Finding Nemo? We may be losing him, says climate study

Read the full story in The Guardian.

The clownfish, the colourful swimmer propelled to fame by the 2003 film Finding Nemo, is under threat from warming ocean waters wreaking havoc with sea anemones, the structures that serve as its home, a study has found.

Closely related to corals, sea anemones are invertebrate marine creatures that live in symbiosis with algae, which provide them with food, oxygen and colour.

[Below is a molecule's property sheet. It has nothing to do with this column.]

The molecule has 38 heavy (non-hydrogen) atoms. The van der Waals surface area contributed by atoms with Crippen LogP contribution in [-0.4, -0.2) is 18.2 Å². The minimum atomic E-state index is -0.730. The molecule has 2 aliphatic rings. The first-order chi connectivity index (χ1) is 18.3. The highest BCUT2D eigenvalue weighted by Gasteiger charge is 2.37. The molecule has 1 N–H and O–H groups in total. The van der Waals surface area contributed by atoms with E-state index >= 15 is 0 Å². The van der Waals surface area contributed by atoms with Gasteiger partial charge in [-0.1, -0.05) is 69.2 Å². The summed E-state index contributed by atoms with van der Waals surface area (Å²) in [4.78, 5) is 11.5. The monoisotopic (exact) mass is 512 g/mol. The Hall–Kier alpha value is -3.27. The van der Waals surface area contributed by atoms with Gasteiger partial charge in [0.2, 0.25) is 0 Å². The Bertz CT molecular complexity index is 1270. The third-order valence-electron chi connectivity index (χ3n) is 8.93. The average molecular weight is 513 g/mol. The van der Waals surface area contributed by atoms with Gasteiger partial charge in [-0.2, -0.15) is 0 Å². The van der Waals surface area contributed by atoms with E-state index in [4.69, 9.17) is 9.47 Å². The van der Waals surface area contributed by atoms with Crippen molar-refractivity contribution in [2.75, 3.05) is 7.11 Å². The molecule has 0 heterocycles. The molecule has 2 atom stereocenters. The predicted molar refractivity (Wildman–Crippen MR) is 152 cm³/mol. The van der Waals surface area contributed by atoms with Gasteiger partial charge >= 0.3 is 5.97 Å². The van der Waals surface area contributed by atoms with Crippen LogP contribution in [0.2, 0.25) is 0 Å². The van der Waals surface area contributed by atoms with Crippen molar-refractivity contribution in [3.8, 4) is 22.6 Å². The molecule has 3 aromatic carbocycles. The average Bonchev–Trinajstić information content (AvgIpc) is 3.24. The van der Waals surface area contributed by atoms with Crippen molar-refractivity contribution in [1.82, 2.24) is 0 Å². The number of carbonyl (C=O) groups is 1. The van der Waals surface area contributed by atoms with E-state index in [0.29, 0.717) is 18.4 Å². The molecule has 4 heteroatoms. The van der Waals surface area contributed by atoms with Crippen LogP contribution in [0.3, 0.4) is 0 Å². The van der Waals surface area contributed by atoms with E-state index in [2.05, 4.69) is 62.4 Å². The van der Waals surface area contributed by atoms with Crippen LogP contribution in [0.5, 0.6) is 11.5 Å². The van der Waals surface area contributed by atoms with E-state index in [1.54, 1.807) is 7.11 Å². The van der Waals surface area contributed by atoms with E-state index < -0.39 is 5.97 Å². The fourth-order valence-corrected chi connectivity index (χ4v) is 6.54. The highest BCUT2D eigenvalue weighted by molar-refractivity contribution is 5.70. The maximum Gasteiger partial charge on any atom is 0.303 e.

Clownfish, also known as anemonefish, in turn use the structures as shelter to lay their eggs and raise their young – keeping the anemones clean in return.

For the study, published in the journal Nature Communications, a research team monitored 13 pairs of orange-fin anemonefish living among the coral reefs of Moorea Island in the South Pacific.

Author: Laura B.

I'm the Illinois Sustainable Technology Center's Sustainability Information Curator, which is a fancy way of saying embedded librarian. I'm also Executive Director of the Great Lakes Regional Pollution Prevention Roundtable. When not writing for Environmental News Bits, I'm an avid reader. Visit Laura's Reads to see what I'm currently reading.

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